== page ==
Being in a Third World country meant that there were some challenges to overcome, Stamatiadis explains. “We were in a setting that required a lot of open-mindedness,” he says. Sleeping arrangements and living arrangements were difficult.” The team needed to hike out two hours just to get to the worst section of the road in order to do their surveying work every day. Despite the challenging conditions, “there was no complaining or crying,” Stamatiadis says, laughing.
The group took some surveying equipment with them and measured around 200 station points, creating multiple cross-sections of the road. Now back in the United States, team members are entering the measurements into AutoCAD and MicroStation. Based on the cross-sections and their reconstruction of the road, the EWB team is beginning their plans for what the finished road will look like.
When next year’s group travels to Cameroon in the summer, they plan to do a demonstration of 500-700 feet of how the finished road should look. It won’t look like a typical road found in the United States. “We won’t be using concrete or asphalt,” Stamatiadis says. “Gravel and sand are available on site, so the finished road will be compacted gravel.” Because the road runs through mountainous terrain, it will be easy to get rocks and gravel. A river close by makes it easy to obtain sand. Local materials constrain their choices, but a gravel road will also be easy for the community to maintain after EWB leaves. The road will also stick close to its current path, even though “there are some locations where this road will be very difficult to repair,” Stamatiadis says. Changing the road’s course would require buying land and other arrangements, which would be too costly.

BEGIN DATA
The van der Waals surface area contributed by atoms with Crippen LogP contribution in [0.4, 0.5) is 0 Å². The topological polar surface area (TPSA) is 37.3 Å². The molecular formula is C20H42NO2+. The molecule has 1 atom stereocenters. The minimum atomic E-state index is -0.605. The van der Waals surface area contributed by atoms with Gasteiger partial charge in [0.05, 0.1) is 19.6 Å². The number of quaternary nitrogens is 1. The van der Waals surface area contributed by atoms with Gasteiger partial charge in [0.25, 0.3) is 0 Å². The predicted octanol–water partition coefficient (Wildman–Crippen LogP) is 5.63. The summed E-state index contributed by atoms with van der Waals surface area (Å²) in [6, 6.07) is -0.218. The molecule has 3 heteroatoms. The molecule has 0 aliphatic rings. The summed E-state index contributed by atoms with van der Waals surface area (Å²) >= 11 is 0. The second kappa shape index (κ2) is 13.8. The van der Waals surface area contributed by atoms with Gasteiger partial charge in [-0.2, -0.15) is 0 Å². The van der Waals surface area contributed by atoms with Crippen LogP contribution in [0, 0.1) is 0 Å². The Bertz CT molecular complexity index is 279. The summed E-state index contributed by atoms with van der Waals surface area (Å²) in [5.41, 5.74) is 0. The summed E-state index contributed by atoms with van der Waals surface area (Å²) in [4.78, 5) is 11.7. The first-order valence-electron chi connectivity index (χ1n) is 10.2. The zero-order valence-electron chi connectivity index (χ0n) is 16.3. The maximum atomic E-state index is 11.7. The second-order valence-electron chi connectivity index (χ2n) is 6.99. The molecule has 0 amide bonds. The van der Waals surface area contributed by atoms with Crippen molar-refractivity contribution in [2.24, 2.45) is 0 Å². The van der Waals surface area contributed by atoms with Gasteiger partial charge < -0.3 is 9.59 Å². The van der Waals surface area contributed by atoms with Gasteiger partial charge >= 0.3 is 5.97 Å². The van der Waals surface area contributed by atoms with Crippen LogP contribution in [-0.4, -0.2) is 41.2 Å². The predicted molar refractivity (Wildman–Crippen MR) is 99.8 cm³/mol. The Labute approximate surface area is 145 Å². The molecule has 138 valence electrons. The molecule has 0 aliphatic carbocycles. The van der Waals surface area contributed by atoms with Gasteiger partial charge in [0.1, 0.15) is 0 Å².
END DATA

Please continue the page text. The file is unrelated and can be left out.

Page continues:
“The equipment we have available is basic as well,” Stamatiadis says. The community has access to a grader, a compactor and a front loader. The EWB team will guide the construction and pay for tools such as shovels. Labor will be provided by the community for construction, and locals will maintain the new road in the future. The EWB team will line the side ditches with rocks to help prevent them from filling with dirt and spilling water over onto the road bed. Concrete would be an ideal material again, but rocks are lower cost and can be maintained by the community. After the construction is completed next year, the EWB team plans to hold a course in road maintenance for the people of Nkuv, so that the new road sections can be maintained.